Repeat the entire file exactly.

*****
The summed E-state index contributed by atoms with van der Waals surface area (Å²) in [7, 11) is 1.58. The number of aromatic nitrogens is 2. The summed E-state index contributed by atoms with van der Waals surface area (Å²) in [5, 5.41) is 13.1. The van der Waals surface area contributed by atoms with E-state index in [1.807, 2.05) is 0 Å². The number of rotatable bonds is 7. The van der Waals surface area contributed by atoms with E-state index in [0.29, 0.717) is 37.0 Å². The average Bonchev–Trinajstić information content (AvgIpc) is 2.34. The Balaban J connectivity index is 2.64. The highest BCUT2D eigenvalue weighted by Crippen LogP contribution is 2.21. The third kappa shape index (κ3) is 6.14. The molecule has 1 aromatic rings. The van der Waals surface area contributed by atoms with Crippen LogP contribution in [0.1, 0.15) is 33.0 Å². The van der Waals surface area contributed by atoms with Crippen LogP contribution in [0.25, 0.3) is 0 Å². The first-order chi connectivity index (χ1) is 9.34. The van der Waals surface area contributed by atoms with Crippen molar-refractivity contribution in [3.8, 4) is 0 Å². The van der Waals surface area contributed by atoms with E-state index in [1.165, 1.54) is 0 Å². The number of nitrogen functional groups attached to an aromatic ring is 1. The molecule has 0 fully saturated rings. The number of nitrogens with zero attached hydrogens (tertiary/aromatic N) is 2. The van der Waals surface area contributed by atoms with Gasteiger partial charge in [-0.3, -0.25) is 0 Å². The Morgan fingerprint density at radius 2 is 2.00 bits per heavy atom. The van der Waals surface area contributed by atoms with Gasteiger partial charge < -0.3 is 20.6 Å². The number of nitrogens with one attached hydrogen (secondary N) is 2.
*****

The summed E-state index contributed by atoms with van der Waals surface area (Å²) in [7, 11) is 1.58. The number of aromatic nitrogens is 2. The summed E-state index contributed by atoms with van der Waals surface area (Å²) in [5, 5.41) is 13.1. The van der Waals surface area contributed by atoms with E-state index in [1.807, 2.05) is 0 Å². The number of rotatable bonds is 7. The van der Waals surface area contributed by atoms with E-state index in [0.29, 0.717) is 37.0 Å². The average Bonchev–Trinajstić information content (AvgIpc) is 2.34. The Balaban J connectivity index is 2.64. The highest BCUT2D eigenvalue weighted by Crippen LogP contribution is 2.21. The third kappa shape index (κ3) is 6.14. The molecule has 1 aromatic rings. The van der Waals surface area contributed by atoms with Crippen LogP contribution in [0.1, 0.15) is 33.0 Å². The van der Waals surface area contributed by atoms with Crippen LogP contribution in [0.25, 0.3) is 0 Å². The first-order chi connectivity index (χ1) is 9.34. The van der Waals surface area contributed by atoms with Crippen molar-refractivity contribution in [3.8, 4) is 0 Å². The van der Waals surface area contributed by atoms with E-state index in [1.165, 1.54) is 0 Å². The number of nitrogen functional groups attached to an aromatic ring is 1. The molecule has 0 fully saturated rings. The number of nitrogens with zero attached hydrogens (tertiary/aromatic N) is 2. The van der Waals surface area contributed by atoms with Gasteiger partial charge in [-0.3, -0.25) is 0 Å². The Morgan fingerprint density at radius 2 is 2.00 bits per heavy atom. The van der Waals surface area contributed by atoms with Gasteiger partial charge < -0.3 is 20.6 Å². The number of nitrogens with one attached hydrogen (secondary N) is 2.